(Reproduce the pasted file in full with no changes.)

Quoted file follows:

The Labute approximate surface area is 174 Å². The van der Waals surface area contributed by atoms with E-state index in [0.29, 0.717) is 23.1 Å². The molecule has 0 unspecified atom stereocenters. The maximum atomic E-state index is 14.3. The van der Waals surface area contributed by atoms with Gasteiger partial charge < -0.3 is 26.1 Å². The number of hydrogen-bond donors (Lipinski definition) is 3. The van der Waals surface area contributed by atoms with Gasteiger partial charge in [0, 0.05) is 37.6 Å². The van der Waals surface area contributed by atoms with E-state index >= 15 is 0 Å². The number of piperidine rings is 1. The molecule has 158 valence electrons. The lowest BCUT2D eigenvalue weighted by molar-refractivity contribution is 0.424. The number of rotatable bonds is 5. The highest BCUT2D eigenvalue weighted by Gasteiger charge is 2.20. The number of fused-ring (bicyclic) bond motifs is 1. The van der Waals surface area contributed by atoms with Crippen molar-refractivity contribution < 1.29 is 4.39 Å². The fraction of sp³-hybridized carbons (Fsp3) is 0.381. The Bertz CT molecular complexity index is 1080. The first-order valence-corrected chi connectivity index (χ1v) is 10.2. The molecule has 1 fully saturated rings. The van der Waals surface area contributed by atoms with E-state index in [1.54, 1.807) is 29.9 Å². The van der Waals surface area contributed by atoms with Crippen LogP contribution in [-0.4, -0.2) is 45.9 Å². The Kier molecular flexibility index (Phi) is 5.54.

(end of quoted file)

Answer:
The Labute approximate surface area is 174 Å². The van der Waals surface area contributed by atoms with E-state index in [0.29, 0.717) is 23.1 Å². The molecule has 0 unspecified atom stereocenters. The maximum atomic E-state index is 14.3. The van der Waals surface area contributed by atoms with Gasteiger partial charge < -0.3 is 26.1 Å². The number of hydrogen-bond donors (Lipinski definition) is 3. The van der Waals surface area contributed by atoms with Gasteiger partial charge in [0, 0.05) is 37.6 Å². The van der Waals surface area contributed by atoms with E-state index >= 15 is 0 Å². The number of piperidine rings is 1. The molecule has 158 valence electrons. The lowest BCUT2D eigenvalue weighted by molar-refractivity contribution is 0.424. The number of rotatable bonds is 5. The highest BCUT2D eigenvalue weighted by Gasteiger charge is 2.20. The number of fused-ring (bicyclic) bond motifs is 1. The van der Waals surface area contributed by atoms with Crippen molar-refractivity contribution < 1.29 is 4.39 Å². The fraction of sp³-hybridized carbons (Fsp3) is 0.381. The Bertz CT molecular complexity index is 1080. The first-order valence-corrected chi connectivity index (χ1v) is 10.2. The molecule has 1 fully saturated rings. The van der Waals surface area contributed by atoms with E-state index in [1.54, 1.807) is 29.9 Å². The van der Waals surface area contributed by atoms with Crippen LogP contribution in [-0.4, -0.2) is 45.9 Å². The Kier molecular flexibility index (Phi) is 5.54.